Saturday, October 9, 2010

Still the Hero

John Lennon has been getting a lot of attention this week in acknowledgment that today would’ve been his 70th birthday. I don’t have much to add to the many eloquent tributes and reflections coursing through the media mainstream. It’s hard to disagree with Boston Globe music writer Sarah Rodman’s sentiment that in a kinder world, John Lennon would still be here today. We can only imagine what he would be doing. (That said, I don’t think one person’s mental illness-induced violent act is necessarily attributable to the meanness of the world – even if that is the case ... but I digress.)

Like all of us, Lennon was a flawed character, but what endeared him to so many was that he readily admitted that, balancing humility and pride while debunking his fame and celebrity. He’s remembered for that, and his passion, creativity, honesty and sincerity as an artist – in short, for his humanity.

On more than a handful of occasions he danced a blessed dance with the muse. And there’s no denying that many of The Beatles’ best songs were mostly Lennon compositions. But I never bought into the Paul-dismissive notion that it was Lennon’s band and John wrote all of the insightful, artistic tunes, while McCartney cranked out the pop pablum and music-hall schlock. After The Beatles, both composers had their share of hits and misses, only John’s came over a much shorter period of time, marked by an extended hiatus.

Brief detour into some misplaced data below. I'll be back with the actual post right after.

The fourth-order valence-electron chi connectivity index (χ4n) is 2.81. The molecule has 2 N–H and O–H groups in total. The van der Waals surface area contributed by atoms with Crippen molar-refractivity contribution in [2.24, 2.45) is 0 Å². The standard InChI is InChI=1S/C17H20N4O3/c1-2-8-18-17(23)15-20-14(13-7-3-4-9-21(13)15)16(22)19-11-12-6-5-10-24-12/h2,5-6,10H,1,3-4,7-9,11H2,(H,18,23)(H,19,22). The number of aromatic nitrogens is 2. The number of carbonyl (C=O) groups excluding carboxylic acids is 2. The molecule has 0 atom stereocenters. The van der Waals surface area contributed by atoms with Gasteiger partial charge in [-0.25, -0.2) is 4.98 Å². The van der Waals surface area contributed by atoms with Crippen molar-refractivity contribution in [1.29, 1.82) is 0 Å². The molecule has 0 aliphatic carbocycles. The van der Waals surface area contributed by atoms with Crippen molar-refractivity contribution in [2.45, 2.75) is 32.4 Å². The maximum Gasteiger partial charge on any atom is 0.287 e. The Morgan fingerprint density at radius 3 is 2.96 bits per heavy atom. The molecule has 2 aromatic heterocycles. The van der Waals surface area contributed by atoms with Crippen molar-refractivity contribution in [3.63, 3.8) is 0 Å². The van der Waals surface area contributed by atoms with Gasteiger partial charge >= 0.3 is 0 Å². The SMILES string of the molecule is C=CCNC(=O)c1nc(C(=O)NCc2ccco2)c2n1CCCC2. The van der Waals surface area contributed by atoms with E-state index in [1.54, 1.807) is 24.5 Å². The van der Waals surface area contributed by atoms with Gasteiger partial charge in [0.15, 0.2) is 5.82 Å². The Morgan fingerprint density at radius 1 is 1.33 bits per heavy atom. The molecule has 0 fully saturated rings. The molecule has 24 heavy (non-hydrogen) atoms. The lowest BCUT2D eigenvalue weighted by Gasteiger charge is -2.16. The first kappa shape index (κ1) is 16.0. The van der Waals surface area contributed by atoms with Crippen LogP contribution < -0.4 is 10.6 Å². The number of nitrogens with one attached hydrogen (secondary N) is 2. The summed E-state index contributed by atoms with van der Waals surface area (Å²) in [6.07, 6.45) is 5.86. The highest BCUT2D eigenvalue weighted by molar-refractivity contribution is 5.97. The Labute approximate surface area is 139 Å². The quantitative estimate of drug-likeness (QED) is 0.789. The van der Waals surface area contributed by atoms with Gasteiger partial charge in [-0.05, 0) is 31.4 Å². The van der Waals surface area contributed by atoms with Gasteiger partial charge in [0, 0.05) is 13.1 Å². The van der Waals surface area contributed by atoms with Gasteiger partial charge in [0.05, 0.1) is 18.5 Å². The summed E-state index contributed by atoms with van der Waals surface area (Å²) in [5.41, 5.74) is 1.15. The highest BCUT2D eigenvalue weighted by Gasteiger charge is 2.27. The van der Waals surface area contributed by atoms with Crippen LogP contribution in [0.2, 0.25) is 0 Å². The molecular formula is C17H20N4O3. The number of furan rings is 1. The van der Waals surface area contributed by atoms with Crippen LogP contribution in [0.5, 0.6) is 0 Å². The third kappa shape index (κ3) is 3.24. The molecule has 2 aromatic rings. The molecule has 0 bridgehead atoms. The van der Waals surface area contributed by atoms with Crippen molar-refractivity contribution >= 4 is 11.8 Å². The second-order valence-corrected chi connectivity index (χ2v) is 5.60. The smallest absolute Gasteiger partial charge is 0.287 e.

John’s solo work during the dissolution of The Beatles and the ensuing decade was infused with heartfelt, personal messages. There was some great music; though, I have to admit that not all of it resonated with me. Of course, there’s no denying that “Imagine,” “Instant Karma,” “Working Class Hero,” “Whatever Gets You Through the Night,” “Give Peace a Chance,” “Cold Turkey,” “Gimme Some Truth” and “Mind Games” are songs that would be shining lights in anyone’s catalog. Despite these highlights, there’s one thing John’s post-Beatles life made very clear: There are more important things in life than fame, work or even art, and he lived that recognition, day in and day out, for the last half-decade of his life.

Among John Lennon’s better post-Beatles’ recordings, this is my personal favorite and, perhaps, the most characteristically “Lennon-esque” song of his solo output. We could all use a little more immediacy to our karma these days, I think.

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